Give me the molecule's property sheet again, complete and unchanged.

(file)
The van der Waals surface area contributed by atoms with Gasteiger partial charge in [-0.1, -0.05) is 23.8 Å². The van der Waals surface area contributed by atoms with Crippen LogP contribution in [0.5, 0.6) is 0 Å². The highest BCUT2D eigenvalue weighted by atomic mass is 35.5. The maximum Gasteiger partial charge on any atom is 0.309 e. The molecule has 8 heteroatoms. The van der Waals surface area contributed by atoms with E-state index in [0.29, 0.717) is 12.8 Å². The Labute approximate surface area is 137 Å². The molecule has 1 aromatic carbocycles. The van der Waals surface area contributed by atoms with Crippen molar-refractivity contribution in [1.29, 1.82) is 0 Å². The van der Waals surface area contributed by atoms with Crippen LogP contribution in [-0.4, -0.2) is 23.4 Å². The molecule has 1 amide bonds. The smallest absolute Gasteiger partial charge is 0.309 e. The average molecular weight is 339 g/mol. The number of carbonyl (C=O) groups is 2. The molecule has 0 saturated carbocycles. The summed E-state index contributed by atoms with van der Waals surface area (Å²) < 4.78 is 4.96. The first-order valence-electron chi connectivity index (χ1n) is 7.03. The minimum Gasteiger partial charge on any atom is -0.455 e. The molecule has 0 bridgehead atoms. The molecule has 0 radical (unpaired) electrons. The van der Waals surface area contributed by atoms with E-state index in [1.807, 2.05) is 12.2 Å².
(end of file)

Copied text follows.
The van der Waals surface area contributed by atoms with Gasteiger partial charge in [-0.1, -0.05) is 23.8 Å². The van der Waals surface area contributed by atoms with Crippen LogP contribution in [0.5, 0.6) is 0 Å². The highest BCUT2D eigenvalue weighted by atomic mass is 35.5. The maximum Gasteiger partial charge on any atom is 0.309 e. The molecule has 8 heteroatoms. The van der Waals surface area contributed by atoms with E-state index in [0.29, 0.717) is 12.8 Å². The Labute approximate surface area is 137 Å². The molecule has 1 aromatic carbocycles. The van der Waals surface area contributed by atoms with Crippen molar-refractivity contribution in [1.29, 1.82) is 0 Å². The van der Waals surface area contributed by atoms with Crippen LogP contribution in [-0.4, -0.2) is 23.4 Å². The molecule has 1 amide bonds. The smallest absolute Gasteiger partial charge is 0.309 e. The average molecular weight is 339 g/mol. The number of carbonyl (C=O) groups is 2. The molecule has 0 saturated carbocycles. The summed E-state index contributed by atoms with van der Waals surface area (Å²) < 4.78 is 4.96. The first-order valence-electron chi connectivity index (χ1n) is 7.03. The minimum Gasteiger partial charge on any atom is -0.455 e. The molecule has 0 bridgehead atoms. The molecule has 0 radical (unpaired) electrons. The van der Waals surface area contributed by atoms with E-state index in [1.807, 2.05) is 12.2 Å².